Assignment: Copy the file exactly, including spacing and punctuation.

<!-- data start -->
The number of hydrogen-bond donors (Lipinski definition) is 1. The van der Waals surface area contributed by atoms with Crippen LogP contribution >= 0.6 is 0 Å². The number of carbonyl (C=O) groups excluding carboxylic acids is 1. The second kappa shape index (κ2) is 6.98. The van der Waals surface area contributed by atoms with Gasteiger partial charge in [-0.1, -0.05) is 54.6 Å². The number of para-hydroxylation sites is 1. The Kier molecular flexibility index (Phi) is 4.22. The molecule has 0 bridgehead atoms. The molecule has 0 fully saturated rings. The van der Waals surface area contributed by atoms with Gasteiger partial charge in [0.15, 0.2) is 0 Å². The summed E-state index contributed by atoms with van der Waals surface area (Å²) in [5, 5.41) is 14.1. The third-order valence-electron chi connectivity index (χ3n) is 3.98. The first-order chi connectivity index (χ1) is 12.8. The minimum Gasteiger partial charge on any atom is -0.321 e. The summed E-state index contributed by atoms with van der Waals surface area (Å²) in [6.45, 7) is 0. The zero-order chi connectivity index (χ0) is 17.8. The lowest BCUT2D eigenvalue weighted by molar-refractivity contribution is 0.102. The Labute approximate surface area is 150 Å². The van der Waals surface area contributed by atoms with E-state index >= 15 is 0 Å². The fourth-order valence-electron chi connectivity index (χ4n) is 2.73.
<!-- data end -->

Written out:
The number of hydrogen-bond donors (Lipinski definition) is 1. The van der Waals surface area contributed by atoms with Crippen LogP contribution >= 0.6 is 0 Å². The number of carbonyl (C=O) groups excluding carboxylic acids is 1. The second kappa shape index (κ2) is 6.98. The van der Waals surface area contributed by atoms with Gasteiger partial charge in [-0.1, -0.05) is 54.6 Å². The number of para-hydroxylation sites is 1. The Kier molecular flexibility index (Phi) is 4.22. The molecule has 0 bridgehead atoms. The molecule has 0 fully saturated rings. The van der Waals surface area contributed by atoms with Gasteiger partial charge in [0.15, 0.2) is 0 Å². The summed E-state index contributed by atoms with van der Waals surface area (Å²) in [5, 5.41) is 14.1. The third-order valence-electron chi connectivity index (χ3n) is 3.98. The first-order chi connectivity index (χ1) is 12.8. The minimum Gasteiger partial charge on any atom is -0.321 e. The summed E-state index contributed by atoms with van der Waals surface area (Å²) in [6.45, 7) is 0. The zero-order chi connectivity index (χ0) is 17.8. The lowest BCUT2D eigenvalue weighted by molar-refractivity contribution is 0.102. The Labute approximate surface area is 150 Å². The van der Waals surface area contributed by atoms with E-state index >= 15 is 0 Å². The fourth-order valence-electron chi connectivity index (χ4n) is 2.73.